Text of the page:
After occurrence of Streptococcus agalactiae and Staphylococcus aureus had been reduced on the farms, Streptococcus uberis became the most common cause of mastitis in dairy cows. Inflammation of the mammary gland usually progresses slowly; treatment is often complicated and recurrent infections are common. Streptococcus uberis is able to infect the mammary gland quarters gradually one by one thus we can often see the infection in different phases of development in more quarters at a time. In the past, Streptococcus uberis was considered a so called environmental causal agent which mainly caused subclinical mastitis of a chronic character.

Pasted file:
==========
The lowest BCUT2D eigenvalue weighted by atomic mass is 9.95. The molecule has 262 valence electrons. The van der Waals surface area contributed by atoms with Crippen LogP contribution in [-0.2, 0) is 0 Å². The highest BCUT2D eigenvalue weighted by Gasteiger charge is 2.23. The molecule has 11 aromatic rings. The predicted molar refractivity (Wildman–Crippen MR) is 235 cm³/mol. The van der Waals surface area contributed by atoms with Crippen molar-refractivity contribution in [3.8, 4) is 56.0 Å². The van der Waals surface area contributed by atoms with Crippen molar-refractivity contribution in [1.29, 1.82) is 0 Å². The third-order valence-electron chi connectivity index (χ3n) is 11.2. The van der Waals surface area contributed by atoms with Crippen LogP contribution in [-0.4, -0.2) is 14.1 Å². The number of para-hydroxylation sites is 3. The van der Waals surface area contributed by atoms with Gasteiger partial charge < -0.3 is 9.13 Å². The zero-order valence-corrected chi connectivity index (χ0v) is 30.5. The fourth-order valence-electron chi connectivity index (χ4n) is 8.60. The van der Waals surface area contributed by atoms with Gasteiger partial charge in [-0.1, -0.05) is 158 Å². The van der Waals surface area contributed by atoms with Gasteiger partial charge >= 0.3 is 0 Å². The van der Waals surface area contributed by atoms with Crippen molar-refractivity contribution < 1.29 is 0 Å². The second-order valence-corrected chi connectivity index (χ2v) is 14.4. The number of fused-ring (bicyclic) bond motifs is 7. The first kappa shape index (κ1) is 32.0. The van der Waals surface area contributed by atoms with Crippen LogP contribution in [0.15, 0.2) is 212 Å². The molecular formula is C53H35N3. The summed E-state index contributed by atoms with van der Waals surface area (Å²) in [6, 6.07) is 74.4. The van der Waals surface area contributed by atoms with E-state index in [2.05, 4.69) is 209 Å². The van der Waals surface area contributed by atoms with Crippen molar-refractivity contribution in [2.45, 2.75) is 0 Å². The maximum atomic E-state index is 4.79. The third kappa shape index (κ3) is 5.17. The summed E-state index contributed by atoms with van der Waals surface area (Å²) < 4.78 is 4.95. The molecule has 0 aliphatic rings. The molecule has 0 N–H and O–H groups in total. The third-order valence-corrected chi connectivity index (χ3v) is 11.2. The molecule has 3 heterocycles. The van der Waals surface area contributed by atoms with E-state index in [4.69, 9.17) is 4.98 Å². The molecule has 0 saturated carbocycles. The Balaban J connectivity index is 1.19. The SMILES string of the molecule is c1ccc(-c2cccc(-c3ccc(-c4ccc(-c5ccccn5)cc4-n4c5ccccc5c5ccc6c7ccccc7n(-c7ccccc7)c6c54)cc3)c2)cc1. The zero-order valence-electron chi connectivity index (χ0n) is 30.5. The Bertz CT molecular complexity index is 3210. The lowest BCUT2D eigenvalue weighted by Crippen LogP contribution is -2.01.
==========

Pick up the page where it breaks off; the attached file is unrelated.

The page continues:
Based on a current view, more strains of these streptococci spread by contact exist. A new species called Streptococcus parauberis was also distinguished in 1990; it is more aggressive, able to destroy the udder tissue and is typical of higher antibiotic resistance.
An increased rate of mastitis caused by Streptococcus uberis is caused by several factors: inadequate hygiene, stress, decrease in immune function. And when screening for pathogens is performed on a farm, the therapy is set “uniformly” based on the most severe pathogen (e. g. Staphylococcus aureus acute mastitis etc.). The treatment plan targeting Staphylococcus is made; this former predominant pathogen recedes, Streptococcus uberis persists, is spread throughout the herd and numbers of recurrent mastitis cases increase.